A more institutionalised strategic dialogue between India and France with regard to security in the Indian Ocean Region might provide a good first step. Paris and New Delhi should seek to enhance their cooperation in the field of maritime domain awareness and intelligence gathering.
Over the past few years, a dual-use infrastructure competition has been emerging across the Indo-Pacific. This low-level, almost subterranean, contest is unfolding in Southeast Asian archipelagic regions, where both the U.S. and China have competed to provide countries such as Indonesia with coastal radar systems under dual management, or throughout the Indian Ocean basin, where both India and China have vied for access and surveillance amongst smaller littoral and island nations.
Under the guise of regional capacity building, revisionist powers such as China can slowly expand their influence and develop the intelligence and support infrastructure needed to sustain military operations at sea. By spreading coastal radar chains, or shore-based electronic sensors in places such as the Maldives and Seychelles, China can increase its operational awareness of the maritime environs of both Indian and French partners.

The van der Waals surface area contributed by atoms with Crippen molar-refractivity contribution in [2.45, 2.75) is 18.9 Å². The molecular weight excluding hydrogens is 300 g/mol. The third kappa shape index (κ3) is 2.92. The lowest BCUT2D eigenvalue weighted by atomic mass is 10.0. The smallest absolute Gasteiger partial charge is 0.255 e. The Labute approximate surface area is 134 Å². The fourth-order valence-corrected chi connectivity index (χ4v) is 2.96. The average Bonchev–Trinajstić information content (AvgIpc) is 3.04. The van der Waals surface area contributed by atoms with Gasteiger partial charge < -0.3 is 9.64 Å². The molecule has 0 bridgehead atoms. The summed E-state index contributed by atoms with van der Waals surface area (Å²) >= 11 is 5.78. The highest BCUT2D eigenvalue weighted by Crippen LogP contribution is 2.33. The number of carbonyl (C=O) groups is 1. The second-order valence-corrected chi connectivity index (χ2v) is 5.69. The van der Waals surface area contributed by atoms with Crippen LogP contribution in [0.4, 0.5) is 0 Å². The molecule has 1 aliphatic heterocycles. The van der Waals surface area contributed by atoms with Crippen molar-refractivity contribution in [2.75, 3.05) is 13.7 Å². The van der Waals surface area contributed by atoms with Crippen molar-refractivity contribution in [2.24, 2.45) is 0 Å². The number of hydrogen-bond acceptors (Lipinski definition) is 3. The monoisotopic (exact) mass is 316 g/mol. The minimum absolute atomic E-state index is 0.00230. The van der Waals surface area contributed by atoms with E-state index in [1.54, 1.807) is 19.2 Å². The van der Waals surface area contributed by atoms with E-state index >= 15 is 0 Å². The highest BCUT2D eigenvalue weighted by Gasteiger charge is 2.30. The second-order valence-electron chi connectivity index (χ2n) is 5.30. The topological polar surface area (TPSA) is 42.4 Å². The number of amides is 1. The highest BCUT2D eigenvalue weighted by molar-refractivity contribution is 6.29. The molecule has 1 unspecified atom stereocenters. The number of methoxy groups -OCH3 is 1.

There is clearly scope for both France and India’s diplomatic and intelligence communities to better coordinate on the challenge posed by dual-use infrastructure, particularly in Eastern Africa and the Southwestern Indian Ocean.
China’s expanding global footprint and international interests are reflected in its Belt and Road Initiative of economic, commercial, and infrastructure projects in Asia, Africa, the Middle East, and Europe.The Chinese military modernisation programme is expanding in concert with this initiative to include investments and infrastructure to support a range of missions beyond China’s periphery, including power projection, sea lane security, counter piracy, peacekeeping, and humanitarian assistance and disaster relief.
China’s most recent white papers and doctrinal writings emphasise the requirement for an army to be able to secure expanding Chinese national interests overseas, including a growing emphasis on the importance of the maritime domain, offensive air operations, long-distance mobility operations, space operations, and cyber-operations.
The Indian and the Chinese (Naval) areas of interest (both primary and secondary) are expanding, reflecting New Delhi’s willingness to play a larger role in the region.
Over the years, India’s ASEAN friends have voiced their disappointment in New Delhi’s lack of naval and political presence in the South China Sea, against the backdrop of a rising China.
For India, South China Sea in particular and Indo-Pacific region in general continues to be her, ‘secondary area of interest.’ The primary areas of interest continues to be rim of Indian Ocean Region. And France being a formidable naval power in this region makes a larger geopolitical sense in aligning her powers with, for India.